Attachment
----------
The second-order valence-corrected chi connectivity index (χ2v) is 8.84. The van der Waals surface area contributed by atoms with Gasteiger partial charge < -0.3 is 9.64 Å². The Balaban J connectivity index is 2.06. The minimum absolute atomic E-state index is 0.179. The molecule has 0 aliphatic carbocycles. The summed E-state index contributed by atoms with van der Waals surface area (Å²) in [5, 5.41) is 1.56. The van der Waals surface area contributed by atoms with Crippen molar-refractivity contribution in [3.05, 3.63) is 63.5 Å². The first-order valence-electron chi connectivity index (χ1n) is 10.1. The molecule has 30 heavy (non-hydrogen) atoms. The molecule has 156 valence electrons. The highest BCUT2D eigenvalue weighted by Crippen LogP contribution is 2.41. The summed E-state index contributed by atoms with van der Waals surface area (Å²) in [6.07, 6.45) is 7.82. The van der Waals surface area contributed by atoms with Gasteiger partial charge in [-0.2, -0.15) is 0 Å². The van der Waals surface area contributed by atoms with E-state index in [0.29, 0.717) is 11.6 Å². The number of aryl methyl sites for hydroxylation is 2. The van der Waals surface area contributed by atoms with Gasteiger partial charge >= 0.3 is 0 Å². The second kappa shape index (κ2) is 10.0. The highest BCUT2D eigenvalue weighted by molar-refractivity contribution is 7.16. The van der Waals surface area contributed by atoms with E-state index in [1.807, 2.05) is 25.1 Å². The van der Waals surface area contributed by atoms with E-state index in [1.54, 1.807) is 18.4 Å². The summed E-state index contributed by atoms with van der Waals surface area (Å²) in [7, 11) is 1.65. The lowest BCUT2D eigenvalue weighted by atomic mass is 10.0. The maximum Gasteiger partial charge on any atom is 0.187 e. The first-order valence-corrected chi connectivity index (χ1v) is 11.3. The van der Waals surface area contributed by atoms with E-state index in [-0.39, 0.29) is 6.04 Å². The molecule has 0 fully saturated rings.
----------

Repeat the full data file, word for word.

The second-order valence-corrected chi connectivity index (χ2v) is 8.84. The van der Waals surface area contributed by atoms with Gasteiger partial charge < -0.3 is 9.64 Å². The Balaban J connectivity index is 2.06. The minimum absolute atomic E-state index is 0.179. The molecule has 0 aliphatic carbocycles. The summed E-state index contributed by atoms with van der Waals surface area (Å²) in [5, 5.41) is 1.56. The van der Waals surface area contributed by atoms with Crippen molar-refractivity contribution in [3.05, 3.63) is 63.5 Å². The first-order valence-electron chi connectivity index (χ1n) is 10.1. The molecule has 30 heavy (non-hydrogen) atoms. The molecule has 156 valence electrons. The highest BCUT2D eigenvalue weighted by Crippen LogP contribution is 2.41. The summed E-state index contributed by atoms with van der Waals surface area (Å²) in [6.07, 6.45) is 7.82. The van der Waals surface area contributed by atoms with Gasteiger partial charge in [-0.2, -0.15) is 0 Å². The van der Waals surface area contributed by atoms with E-state index in [0.29, 0.717) is 11.6 Å². The number of aryl methyl sites for hydroxylation is 2. The van der Waals surface area contributed by atoms with Gasteiger partial charge >= 0.3 is 0 Å². The second kappa shape index (κ2) is 10.0. The highest BCUT2D eigenvalue weighted by molar-refractivity contribution is 7.16. The van der Waals surface area contributed by atoms with E-state index in [1.807, 2.05) is 25.1 Å². The van der Waals surface area contributed by atoms with E-state index in [1.54, 1.807) is 18.4 Å². The summed E-state index contributed by atoms with van der Waals surface area (Å²) in [7, 11) is 1.65. The lowest BCUT2D eigenvalue weighted by atomic mass is 10.0. The maximum Gasteiger partial charge on any atom is 0.187 e. The first-order valence-corrected chi connectivity index (χ1v) is 11.3. The van der Waals surface area contributed by atoms with E-state index in [-0.39, 0.29) is 6.04 Å². The molecule has 0 fully saturated rings.